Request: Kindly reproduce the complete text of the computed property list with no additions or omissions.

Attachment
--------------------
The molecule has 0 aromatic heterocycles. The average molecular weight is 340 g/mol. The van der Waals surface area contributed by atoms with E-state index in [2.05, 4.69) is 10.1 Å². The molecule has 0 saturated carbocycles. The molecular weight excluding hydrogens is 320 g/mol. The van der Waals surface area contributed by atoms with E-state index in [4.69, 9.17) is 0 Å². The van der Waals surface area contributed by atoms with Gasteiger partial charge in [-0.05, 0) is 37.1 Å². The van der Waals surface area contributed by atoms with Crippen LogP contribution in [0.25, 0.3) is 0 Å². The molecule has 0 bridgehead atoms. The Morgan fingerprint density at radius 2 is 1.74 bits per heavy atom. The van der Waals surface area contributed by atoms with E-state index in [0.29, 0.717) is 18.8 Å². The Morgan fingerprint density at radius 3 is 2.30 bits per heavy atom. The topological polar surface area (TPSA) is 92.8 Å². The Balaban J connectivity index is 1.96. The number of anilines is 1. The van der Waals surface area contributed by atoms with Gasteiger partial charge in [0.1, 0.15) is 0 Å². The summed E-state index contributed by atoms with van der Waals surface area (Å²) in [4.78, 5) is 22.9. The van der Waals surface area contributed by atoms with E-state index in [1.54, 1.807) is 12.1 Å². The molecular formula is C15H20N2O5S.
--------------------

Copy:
The molecule has 0 aromatic heterocycles. The average molecular weight is 340 g/mol. The van der Waals surface area contributed by atoms with E-state index in [2.05, 4.69) is 10.1 Å². The molecule has 0 saturated carbocycles. The molecular weight excluding hydrogens is 320 g/mol. The van der Waals surface area contributed by atoms with E-state index in [4.69, 9.17) is 0 Å². The van der Waals surface area contributed by atoms with Gasteiger partial charge in [-0.05, 0) is 37.1 Å². The van der Waals surface area contributed by atoms with Crippen LogP contribution in [0.25, 0.3) is 0 Å². The molecule has 0 bridgehead atoms. The Morgan fingerprint density at radius 2 is 1.74 bits per heavy atom. The van der Waals surface area contributed by atoms with E-state index in [0.29, 0.717) is 18.8 Å². The Morgan fingerprint density at radius 3 is 2.30 bits per heavy atom. The topological polar surface area (TPSA) is 92.8 Å². The Balaban J connectivity index is 1.96. The number of anilines is 1. The van der Waals surface area contributed by atoms with Gasteiger partial charge in [0.1, 0.15) is 0 Å². The summed E-state index contributed by atoms with van der Waals surface area (Å²) in [4.78, 5) is 22.9. The van der Waals surface area contributed by atoms with E-state index in [1.54, 1.807) is 12.1 Å². The molecular formula is C15H20N2O5S.